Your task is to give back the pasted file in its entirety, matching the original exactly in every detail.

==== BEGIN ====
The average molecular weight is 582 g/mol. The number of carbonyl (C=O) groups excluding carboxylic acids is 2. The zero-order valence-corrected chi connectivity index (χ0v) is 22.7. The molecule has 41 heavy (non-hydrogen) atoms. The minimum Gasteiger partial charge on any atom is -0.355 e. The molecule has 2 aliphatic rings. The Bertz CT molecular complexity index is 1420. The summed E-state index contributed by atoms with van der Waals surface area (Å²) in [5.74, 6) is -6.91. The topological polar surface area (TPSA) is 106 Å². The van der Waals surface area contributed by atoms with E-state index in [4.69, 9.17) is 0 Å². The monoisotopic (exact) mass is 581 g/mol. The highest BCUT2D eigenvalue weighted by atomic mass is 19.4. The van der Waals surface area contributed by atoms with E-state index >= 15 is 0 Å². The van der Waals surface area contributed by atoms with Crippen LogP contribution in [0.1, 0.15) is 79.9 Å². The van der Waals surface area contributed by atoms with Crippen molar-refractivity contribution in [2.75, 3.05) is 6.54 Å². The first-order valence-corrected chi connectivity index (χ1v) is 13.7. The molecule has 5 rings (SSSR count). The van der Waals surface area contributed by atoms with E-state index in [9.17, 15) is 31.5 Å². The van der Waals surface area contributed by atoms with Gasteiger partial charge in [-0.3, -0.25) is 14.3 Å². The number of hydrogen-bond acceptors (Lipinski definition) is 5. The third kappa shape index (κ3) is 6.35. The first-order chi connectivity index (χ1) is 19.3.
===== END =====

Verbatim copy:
The average molecular weight is 582 g/mol. The number of carbonyl (C=O) groups excluding carboxylic acids is 2. The zero-order valence-corrected chi connectivity index (χ0v) is 22.7. The molecule has 41 heavy (non-hydrogen) atoms. The minimum Gasteiger partial charge on any atom is -0.355 e. The molecule has 2 aliphatic rings. The Bertz CT molecular complexity index is 1420. The summed E-state index contributed by atoms with van der Waals surface area (Å²) in [5.74, 6) is -6.91. The topological polar surface area (TPSA) is 106 Å². The van der Waals surface area contributed by atoms with E-state index in [4.69, 9.17) is 0 Å². The monoisotopic (exact) mass is 581 g/mol. The highest BCUT2D eigenvalue weighted by atomic mass is 19.4. The van der Waals surface area contributed by atoms with E-state index >= 15 is 0 Å². The van der Waals surface area contributed by atoms with Crippen LogP contribution in [0.1, 0.15) is 79.9 Å². The van der Waals surface area contributed by atoms with Crippen molar-refractivity contribution in [2.75, 3.05) is 6.54 Å². The first-order valence-corrected chi connectivity index (χ1v) is 13.7. The molecule has 5 rings (SSSR count). The van der Waals surface area contributed by atoms with E-state index in [9.17, 15) is 31.5 Å². The van der Waals surface area contributed by atoms with Gasteiger partial charge in [-0.3, -0.25) is 14.3 Å². The number of hydrogen-bond acceptors (Lipinski definition) is 5. The third kappa shape index (κ3) is 6.35. The first-order chi connectivity index (χ1) is 19.3.